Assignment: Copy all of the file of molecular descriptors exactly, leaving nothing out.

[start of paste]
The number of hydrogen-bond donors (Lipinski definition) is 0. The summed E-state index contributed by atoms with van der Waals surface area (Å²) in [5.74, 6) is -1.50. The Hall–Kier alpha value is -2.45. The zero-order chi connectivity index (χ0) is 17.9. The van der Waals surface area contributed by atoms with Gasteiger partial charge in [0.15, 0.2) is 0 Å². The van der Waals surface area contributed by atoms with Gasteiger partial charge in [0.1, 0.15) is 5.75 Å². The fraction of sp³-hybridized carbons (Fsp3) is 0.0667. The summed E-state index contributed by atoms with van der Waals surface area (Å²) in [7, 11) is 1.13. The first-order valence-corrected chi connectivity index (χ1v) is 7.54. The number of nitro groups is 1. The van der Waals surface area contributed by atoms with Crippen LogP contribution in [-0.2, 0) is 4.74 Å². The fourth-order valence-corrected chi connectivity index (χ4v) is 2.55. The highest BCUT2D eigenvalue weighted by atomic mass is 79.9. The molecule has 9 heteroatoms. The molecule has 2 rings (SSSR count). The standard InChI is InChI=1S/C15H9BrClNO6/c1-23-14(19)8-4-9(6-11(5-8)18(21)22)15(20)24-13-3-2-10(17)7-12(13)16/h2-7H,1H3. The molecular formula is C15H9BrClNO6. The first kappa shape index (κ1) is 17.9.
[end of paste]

The number of hydrogen-bond donors (Lipinski definition) is 0. The summed E-state index contributed by atoms with van der Waals surface area (Å²) in [5.74, 6) is -1.50. The Hall–Kier alpha value is -2.45. The zero-order chi connectivity index (χ0) is 17.9. The van der Waals surface area contributed by atoms with Gasteiger partial charge in [0.15, 0.2) is 0 Å². The van der Waals surface area contributed by atoms with Gasteiger partial charge in [0.1, 0.15) is 5.75 Å². The fraction of sp³-hybridized carbons (Fsp3) is 0.0667. The summed E-state index contributed by atoms with van der Waals surface area (Å²) in [7, 11) is 1.13. The first-order valence-corrected chi connectivity index (χ1v) is 7.54. The number of nitro groups is 1. The van der Waals surface area contributed by atoms with Crippen LogP contribution in [-0.2, 0) is 4.74 Å². The fourth-order valence-corrected chi connectivity index (χ4v) is 2.55. The highest BCUT2D eigenvalue weighted by atomic mass is 79.9. The molecule has 9 heteroatoms. The molecule has 2 rings (SSSR count). The standard InChI is InChI=1S/C15H9BrClNO6/c1-23-14(19)8-4-9(6-11(5-8)18(21)22)15(20)24-13-3-2-10(17)7-12(13)16/h2-7H,1H3. The molecular formula is C15H9BrClNO6. The first kappa shape index (κ1) is 17.9.